DAYTIMERS, October 1981
THE BAD GUY ISN'T WHAT HE SEEMS TO BE (thank heaven)
It's not just fun and games when you're dealing in international intrigue. The participants definitely play for keeps.
Two players--General Hospital's "Luke Spencer" (Tony Geary) and "Robert Scorpio" (Tristan Rogers)--have indulged in double crosses galore, yet have become friendly enemies.
It all started when adventuress "Alexandria Quartermaine" (Renee Anderson) used her family's considerable fortune to buy a formula for manufacturing imitation diamonds. When he learned of the formula's existence, "Anthony Cassidine" "Andre Landzatt), owner of the richest diamond mines in South Africa, knew he'd be ruined and set out to stop anyone who tried to produce the imitation diamonds.
To protect her investment, "Alex" hid the formula in a base of a statue called The Ice Princess. She also hired "Luke" as a troubleshooter, to keep her out of harm's way and to find the statue when it was stolen. He's been successful at both assignments.
Arriving on the scene was the suave "Scorpio," working as a double agent for the "Cassidine" gang and for "Alex." He and "Luke" tangled immediately. "Robert has a way with a gun and wouldn't hesitate to pull the trigger. "Luke," on the other hand, uses strategy to his advantage and has won most of his skirmishes with "Scorpio."
In a clever (Laura here--Twilight Zone music starts) Mission: Impossible-type caper (involving such disparate items as a mummy case and a dumbwaiter), "Luke" managed to make The Ice Princess vanish at a charity auction.
"Luke" and "Scorpio" find themselves cast as romantic rivals as well. Both men are drawn irrevocably to luscious "Laura Baldwin" (Genie Francis), who, while madly in love with "Luke," has to admit she's also attracted to "Scorpio."
The further complicate the two men's lives, a delightfully dangerous adversary has entered the picture: "Victor Cassidine" (Thaao Penghlis). With this new attractive antagonist, "Luke" and "Scorpio" have been forced to create an unholy alliance to outwit "Victor" to stay alive!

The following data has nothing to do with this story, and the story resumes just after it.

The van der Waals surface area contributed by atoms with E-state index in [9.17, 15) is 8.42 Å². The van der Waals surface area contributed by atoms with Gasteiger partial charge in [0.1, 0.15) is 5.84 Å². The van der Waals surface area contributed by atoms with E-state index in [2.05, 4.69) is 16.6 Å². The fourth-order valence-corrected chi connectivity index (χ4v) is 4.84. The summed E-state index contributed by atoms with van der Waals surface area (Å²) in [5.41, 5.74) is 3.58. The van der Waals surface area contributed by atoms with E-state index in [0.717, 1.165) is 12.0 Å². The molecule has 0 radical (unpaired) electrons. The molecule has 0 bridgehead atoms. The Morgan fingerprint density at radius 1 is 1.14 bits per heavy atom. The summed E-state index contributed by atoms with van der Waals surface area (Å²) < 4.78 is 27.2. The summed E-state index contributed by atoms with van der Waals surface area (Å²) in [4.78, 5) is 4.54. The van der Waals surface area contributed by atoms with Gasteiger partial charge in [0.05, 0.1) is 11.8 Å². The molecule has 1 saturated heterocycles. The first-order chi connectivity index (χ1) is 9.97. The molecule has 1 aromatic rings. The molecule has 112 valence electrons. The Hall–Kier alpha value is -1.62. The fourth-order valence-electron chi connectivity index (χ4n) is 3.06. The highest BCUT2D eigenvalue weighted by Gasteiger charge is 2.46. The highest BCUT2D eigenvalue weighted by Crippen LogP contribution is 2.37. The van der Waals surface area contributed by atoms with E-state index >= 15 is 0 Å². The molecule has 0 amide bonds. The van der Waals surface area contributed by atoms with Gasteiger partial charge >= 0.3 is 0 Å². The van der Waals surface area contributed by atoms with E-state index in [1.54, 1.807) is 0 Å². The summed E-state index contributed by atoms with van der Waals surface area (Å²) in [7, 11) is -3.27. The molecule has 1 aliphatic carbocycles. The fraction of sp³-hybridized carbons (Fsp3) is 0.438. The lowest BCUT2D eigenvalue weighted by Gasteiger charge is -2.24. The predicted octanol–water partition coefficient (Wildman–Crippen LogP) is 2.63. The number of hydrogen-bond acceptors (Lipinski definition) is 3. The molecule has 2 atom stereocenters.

Off-camera, Tony Geary, who created the role of "Luke," is more than staying alive--he's thriving! The head honcho of GH's acting company is so secure in his position that he has no need to hog the spotlight nor fear competition.
On the contrary, Tony actually welcomes the inclusion of new romantic leading men into storylines--first, Tristan Rogers, and now, Thaao Penghlis--in order to make for stronger, more action-packed scenes.
In fact, everybody benefits from Tony's point of view--his fellow actors--but, most importantly, the fans. They get to revel in the delights of three of daytime's most dynamic young men, and they're all on one show!
Darkly handsome Thaao Penghlis ("Victor Cassidine," General Hospital) may be a bachelor of long standing, but he is very much a family man; his roots deeply embedded in the warmth of centuries-old familial values and traditions.
Born on the Greek isle of Kastellorizon, near Turkey, Thaao's family migrated to Australia when he was six. "You see," the actor says in that deep, cultured, continental voice, "Greece is a poor country. It's been up and down for so many years, especially since the junta. Australia was a frontier--just the way America made itself attractive to the settlers in the early days--and the country encouraged not only Greeks but all foreigners to migrate there. The poor became the labor force. They worked so hard--seven days a week--and they became incredible business people and have done very well, financially. There's now a population of 700,000 Greeks on the island."